At New York’s first ever bilingual education fair in October, parents who had succeeded in convincing their own children’s school principles to adopt a bilingual curriculum, offered advice to others hoping to do the same.
“You can build the school you want in this country,” Maria Kot, a Russian immigrant whose daughter attends Public School 200 in Bath Beach, Brooklyn, told an audience of parents. “It’s better to find a school that has room to grow; which is not well known; one in a quietly gentrifying neighbourhood; one that is looking for students,” she advised.
Virgil de Voldère, a French art dealer who lives on the Upper West Side and successfully lobbied in 2008 for his children’s local high school (PS 84) to adopt a dual-language programme, describes the process – which can be a lengthy struggle by all accounts – as “the most extraordinary thing” he’s done in his life.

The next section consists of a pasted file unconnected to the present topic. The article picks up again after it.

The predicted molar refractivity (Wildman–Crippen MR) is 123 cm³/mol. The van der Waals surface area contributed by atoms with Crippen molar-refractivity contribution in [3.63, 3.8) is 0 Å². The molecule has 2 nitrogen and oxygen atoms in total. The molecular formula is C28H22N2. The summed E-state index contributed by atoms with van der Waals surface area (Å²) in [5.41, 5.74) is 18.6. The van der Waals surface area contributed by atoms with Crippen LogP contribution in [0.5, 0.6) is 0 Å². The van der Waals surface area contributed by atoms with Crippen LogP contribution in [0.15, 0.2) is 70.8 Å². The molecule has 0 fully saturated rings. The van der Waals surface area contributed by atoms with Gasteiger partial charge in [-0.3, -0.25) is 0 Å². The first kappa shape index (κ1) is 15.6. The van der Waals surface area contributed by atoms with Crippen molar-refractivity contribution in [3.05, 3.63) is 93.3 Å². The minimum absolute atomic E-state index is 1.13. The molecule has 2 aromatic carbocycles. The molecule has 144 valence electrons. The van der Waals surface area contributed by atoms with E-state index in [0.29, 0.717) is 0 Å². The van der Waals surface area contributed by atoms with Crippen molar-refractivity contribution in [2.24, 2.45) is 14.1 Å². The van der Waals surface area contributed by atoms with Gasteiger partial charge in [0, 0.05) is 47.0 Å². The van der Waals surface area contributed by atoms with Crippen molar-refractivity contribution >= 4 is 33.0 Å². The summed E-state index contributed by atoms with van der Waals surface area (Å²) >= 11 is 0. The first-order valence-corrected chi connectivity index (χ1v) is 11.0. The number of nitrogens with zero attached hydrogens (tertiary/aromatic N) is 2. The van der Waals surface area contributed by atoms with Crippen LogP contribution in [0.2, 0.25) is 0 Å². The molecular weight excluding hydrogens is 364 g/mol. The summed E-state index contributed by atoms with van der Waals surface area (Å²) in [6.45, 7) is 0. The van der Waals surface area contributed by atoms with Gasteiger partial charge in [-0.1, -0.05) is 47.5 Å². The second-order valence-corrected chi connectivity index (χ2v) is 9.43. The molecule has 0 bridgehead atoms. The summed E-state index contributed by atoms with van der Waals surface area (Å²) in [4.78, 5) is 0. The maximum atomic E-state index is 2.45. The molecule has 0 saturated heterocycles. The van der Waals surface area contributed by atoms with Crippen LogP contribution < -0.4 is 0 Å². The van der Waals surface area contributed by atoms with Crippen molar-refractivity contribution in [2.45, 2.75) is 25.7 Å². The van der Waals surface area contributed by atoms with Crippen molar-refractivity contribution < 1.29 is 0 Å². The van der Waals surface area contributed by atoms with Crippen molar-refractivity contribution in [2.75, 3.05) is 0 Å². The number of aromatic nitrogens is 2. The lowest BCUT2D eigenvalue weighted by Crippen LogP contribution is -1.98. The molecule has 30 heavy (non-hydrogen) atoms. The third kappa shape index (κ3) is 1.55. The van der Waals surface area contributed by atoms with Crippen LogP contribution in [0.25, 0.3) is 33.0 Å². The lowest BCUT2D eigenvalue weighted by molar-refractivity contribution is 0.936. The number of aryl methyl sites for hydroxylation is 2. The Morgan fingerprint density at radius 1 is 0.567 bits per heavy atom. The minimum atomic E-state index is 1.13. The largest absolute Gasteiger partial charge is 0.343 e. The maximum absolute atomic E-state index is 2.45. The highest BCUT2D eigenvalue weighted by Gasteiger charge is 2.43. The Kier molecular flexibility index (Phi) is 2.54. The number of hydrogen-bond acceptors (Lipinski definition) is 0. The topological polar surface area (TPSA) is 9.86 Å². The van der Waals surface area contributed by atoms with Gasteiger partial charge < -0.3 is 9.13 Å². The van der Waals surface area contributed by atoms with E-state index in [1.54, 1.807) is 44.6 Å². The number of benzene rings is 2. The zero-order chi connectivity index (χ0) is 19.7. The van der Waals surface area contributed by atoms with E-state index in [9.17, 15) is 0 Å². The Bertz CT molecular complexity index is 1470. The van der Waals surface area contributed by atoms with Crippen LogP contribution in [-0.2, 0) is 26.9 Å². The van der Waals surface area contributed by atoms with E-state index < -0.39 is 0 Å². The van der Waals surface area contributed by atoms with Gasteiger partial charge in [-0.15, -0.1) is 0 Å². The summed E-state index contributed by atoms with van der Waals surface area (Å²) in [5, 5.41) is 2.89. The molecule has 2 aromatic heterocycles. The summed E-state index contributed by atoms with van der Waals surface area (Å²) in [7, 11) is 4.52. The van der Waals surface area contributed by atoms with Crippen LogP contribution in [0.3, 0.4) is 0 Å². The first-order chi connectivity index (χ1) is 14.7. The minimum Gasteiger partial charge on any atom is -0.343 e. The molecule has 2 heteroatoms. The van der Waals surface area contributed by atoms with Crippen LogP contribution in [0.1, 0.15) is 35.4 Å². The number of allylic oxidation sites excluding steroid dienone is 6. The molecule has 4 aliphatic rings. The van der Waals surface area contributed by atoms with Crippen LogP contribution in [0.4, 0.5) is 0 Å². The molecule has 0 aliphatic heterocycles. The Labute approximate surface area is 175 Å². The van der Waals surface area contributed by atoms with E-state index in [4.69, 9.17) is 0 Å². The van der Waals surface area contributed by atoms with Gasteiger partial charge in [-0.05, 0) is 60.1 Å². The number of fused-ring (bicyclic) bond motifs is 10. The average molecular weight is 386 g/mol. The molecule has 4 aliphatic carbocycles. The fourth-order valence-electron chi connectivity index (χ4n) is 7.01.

“It shows how much power we have in the US as parents,” he said. “It would never happen in France. It’s an incredible gift.”
It’s not only parents who are capitalising on America’s free-hand attitude towards schooling. One of the most enthusiastic supporters of the bilingual movement, and the open environment that allows it, is the French government.
The French Embassy’s cultural division is currently on a mission to raise $2.8 million to help fuel the expansion of French-English programmes. And the French ministries of foreign affairs and education, the French Senate and the National Assembly have also fed into the project, with grants and seed money running into what is thought to be hundreds of thousands of dollars.